Federal Laws on Employee Breaks: The Good and Bad News

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Stephanie McCauley
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Federal Labor Law Breaks

In April, we ran an article about asphalt safety, giving some tips on how to stay safe while hazards like hot asphalt, vehicular traffic, complex machinery and heavy equipment are present. We received a comment, about federal labor law breaks, that raises issues not just on the risks of this job, but also on the complicated subject of employee breaks. Below is the comment from a.olechnowicz:

“Working as a flagger on a paving job for 10-14 hours straight without any breaks–this seems very unsafe, also flagging on freshly poured asphalt at 160 degrees in 95-100 degree outside temp—without any breaks. It becomes very difficult. Are there any OSHA guidelines covering this? Also, there is no training given on hazards of inhaling asphalt fumes.”

It is common belief that providing breaks to employees is fair; studies have also shown that breaks actually improve productivity. Also, they have found that employees who took 10- to 15-minute breaks every 2 hours accomplished more work than those who worked non-stop.

Although some of you might be aware of this reality, I bet others will find it a surprise.We bring you now our first serving of good and bad news:

Good news:

There’s actually a federal law that defines breaks. It’s the Fair Labor Standards Act (FLSA).

Bad news:

FLSA does not require employers to give ANY BREAKS to their employees.

This serving is not so hot, though. A lot has been said about it both on the web and off of it.Still, not everyone is aware that employers are not mandated by federal law to give breaks to their employees.Take note that we’re talking specifically about employees above the age of 18.

Good news:

There are 22 states that have laws including provisions for work breaks.

Bad news:

Only 19 of these 22 states require a meal or rest break for employees.Only 7 of the 19 require a rest break in addition to a meal break.

These 7 states are California, Colorado, Illinois, Kentucky, Minnesota, Nevada, Oregon and Washington. All of them require employers to provide paid rest periods.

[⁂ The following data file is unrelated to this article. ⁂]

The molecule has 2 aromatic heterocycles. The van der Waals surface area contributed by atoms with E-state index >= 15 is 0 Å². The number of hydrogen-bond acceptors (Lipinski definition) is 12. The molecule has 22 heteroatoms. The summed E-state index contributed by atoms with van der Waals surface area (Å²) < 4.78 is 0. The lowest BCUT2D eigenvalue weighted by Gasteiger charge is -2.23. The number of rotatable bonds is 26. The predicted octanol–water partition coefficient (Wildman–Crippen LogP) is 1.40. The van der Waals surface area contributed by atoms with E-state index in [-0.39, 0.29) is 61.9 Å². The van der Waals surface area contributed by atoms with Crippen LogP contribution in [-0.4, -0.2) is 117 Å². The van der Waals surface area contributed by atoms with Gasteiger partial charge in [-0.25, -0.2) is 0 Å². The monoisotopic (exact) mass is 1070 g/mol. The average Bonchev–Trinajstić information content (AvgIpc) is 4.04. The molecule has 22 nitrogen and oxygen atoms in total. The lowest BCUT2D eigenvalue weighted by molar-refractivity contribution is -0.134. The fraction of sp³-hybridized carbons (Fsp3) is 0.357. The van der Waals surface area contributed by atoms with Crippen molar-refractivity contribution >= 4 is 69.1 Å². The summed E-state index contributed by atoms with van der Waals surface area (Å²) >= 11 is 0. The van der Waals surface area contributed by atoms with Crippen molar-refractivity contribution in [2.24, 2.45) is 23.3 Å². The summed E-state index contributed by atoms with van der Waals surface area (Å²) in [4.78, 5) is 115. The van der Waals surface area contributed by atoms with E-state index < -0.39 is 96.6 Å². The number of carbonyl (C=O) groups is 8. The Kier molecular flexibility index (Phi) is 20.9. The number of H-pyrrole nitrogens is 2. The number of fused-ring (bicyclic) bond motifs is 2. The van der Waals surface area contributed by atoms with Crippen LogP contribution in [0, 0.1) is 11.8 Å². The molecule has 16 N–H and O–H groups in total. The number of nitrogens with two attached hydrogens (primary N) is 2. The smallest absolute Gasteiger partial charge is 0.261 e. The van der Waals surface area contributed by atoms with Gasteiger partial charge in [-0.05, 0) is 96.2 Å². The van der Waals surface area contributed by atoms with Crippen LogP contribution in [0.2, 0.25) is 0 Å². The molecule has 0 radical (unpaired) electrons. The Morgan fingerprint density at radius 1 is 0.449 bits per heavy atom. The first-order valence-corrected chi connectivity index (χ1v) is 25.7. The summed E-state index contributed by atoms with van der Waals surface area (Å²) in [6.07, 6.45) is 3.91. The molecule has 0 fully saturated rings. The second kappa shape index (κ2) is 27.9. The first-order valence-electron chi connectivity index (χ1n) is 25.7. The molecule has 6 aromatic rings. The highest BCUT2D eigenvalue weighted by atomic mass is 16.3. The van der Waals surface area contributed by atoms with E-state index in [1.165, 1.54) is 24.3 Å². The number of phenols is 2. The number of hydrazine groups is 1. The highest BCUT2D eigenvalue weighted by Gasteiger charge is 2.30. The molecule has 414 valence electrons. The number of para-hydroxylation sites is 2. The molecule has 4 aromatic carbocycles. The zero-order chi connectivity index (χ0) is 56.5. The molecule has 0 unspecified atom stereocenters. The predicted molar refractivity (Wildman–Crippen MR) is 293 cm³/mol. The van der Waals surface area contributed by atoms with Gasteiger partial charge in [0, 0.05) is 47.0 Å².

Rest breaks or coffee breaks are paid and usually last 20 minutes or less.Meal breaks or lunch breaks are 30 minutes or longer. While they are considered unpaid, an employee must be relieved of all work duties.If they continue work while eating, the meal break would be considered paid.

Good news:

OSHA has a say on the issue of employee breaks.

Bad news:

They only give exceptions to highly hazardous jobs such as those done in nuclear plants and high-altitude steel erection jobs.

Surely this is a matter not to be taken lightly.After all, a lot of jobs out there might not be as hazardous as those done in nuclear plants and high-altitude steel erection jobs. But the fact remains that these jobs are hazardous.

Also, whether or not a job passes as hazardous in the standards of federal and state laws, no one can change the fact that employees are humans; they have physiological limitations.Come to think of it, even machines need a break; otherwise they’d end up getting damaged in no time.With humans most damages are irrevocable.

Good news:

FLSA acknowledges that some employers choose to give breaks to their employees as a “benefit”.

Bad news:

The fact remains that employers may not choose to give breaks.

The reality is simple yet bitter to swallow:Employees who work in states with no laws requiring breaks have to rely on their own employers to get this “benefit”. But this doesn’t mean that they should be at the losing end.

If you believe you deserve to have breaks in your job, you always have the choice to talk to your employer.This should go easier if you and your co-workers raise this issue together.

Now if you have breaks but you work in one of the states without a law requiring it, then your employer is voluntarily providing them.It means your employer can revoke this policy or make modifications in it at any time.

But if your employer violates break or meal provisions in the FLSA and/or state laws, you have the right to report this to your state labor department. You may also seek the help of a lawyer.

For now, we can only hope that more states pay greater attention to this complicated issue.Let’s also cross our fingers that more employers see breaks as a means to gaining higher productivity. Of course, all this comes with more hopes that we’ll have better news for employees in the future.

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